Followership as a complement to leadership: An analysis of the relationship between leader member exchange and followership types

by Woods, Charles R., Ph.D., CAPELLA UNIVERSITY, 2009, 154 pages; 3356367


This study looks at the relationship between leader member exchange (LMX) quality (Dansereau, Graen, & Haga, 1975) and followership types as prescribed by Robert E. Kelley (1988, 1992). The working premise is that it is not unreasonable to expect that certain followership styles are more in keeping with or even promote high LMX than others. It is proffered that active engagement on the part of the follower is more likely to lead to high LMX and that passive engagement is more likely to lead to low LMX and that the level of critical thinking will moderate the impact of engagement. An online survey was utilized to collect information regarding the LMX quality at work and the followership styles of a pool of working graduate students. This study found support for the statement that knowing followership type or its subcomponents, level of engagement and independent critical thinking, was useful in predicting LMX and concluded that there was a positive though not necessarily strong relationship between LMX and followership type. The principle conclusions of this study are (a) that LMX and followership are related though not as strongly as anticipated, (b) that engagement has a greater influence on LMX quality than thinking though not by as much as anticipated, and (c) that the error in predicting LMX is reduced more based on knowing that the followership type is pragmatic than knowing that the type is exemplary. A caveat and extension to the last conclusion is that the exemplary type is more likely to have high LMX, though being the exemplary type does not guarantee high LMX, and pragmatic types are unlikely to have high LMX. A caveat to the study is that it was based essentially on the pragmatic and the exemplary followership types and their relationship to LMX because the other followership types were not found in numbers sufficient to support statistical analysis.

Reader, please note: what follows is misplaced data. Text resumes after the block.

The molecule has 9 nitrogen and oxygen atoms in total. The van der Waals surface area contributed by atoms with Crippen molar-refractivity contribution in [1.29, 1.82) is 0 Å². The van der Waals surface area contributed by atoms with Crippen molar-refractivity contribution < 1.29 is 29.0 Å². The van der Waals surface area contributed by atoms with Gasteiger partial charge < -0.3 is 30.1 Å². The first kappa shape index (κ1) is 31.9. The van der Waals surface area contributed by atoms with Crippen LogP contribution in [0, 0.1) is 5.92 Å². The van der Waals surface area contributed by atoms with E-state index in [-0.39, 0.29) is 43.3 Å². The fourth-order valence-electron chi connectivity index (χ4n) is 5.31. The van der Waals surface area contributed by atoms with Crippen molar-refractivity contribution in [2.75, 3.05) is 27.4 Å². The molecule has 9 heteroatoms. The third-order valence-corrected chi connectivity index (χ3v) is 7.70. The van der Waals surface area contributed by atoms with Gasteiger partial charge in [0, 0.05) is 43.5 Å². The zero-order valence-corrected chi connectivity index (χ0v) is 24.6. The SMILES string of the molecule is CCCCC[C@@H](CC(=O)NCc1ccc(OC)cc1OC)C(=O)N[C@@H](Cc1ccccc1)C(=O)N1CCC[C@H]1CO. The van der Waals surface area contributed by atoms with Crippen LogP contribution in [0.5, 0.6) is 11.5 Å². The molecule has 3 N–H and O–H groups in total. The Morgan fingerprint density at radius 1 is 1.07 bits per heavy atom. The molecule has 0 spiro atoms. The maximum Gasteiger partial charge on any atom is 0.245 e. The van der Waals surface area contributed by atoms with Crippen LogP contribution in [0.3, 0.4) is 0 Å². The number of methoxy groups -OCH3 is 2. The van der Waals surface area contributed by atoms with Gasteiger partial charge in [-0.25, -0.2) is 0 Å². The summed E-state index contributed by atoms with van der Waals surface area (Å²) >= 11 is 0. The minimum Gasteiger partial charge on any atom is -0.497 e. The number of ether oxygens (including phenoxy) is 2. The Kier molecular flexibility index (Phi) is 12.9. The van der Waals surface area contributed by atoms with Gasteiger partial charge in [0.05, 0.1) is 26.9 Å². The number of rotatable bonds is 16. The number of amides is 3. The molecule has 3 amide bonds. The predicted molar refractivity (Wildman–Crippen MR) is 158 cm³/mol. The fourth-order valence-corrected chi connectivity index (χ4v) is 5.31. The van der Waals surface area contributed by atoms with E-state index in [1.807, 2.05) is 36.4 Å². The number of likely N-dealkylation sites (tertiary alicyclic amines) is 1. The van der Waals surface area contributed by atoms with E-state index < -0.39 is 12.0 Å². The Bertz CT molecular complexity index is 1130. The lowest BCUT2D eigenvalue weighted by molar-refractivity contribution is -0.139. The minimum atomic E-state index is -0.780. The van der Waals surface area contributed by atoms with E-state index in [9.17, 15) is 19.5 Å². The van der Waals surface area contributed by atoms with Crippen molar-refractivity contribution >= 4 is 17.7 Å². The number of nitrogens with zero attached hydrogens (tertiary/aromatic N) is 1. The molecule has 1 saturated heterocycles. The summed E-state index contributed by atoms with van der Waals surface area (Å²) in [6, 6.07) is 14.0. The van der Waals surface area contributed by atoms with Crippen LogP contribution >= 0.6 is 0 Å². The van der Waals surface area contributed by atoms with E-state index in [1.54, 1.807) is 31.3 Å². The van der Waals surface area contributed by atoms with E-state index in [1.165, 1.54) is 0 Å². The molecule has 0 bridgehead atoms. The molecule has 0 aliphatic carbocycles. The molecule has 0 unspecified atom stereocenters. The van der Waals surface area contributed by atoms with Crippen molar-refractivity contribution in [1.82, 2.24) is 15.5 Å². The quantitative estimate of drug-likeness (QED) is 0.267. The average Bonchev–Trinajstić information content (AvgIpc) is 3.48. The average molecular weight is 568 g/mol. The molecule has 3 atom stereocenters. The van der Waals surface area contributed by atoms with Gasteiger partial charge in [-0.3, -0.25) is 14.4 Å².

AdviserKeith B. Grant
Source TypeDissertation
SubjectsManagement; Labor relations
Publication Number3356367

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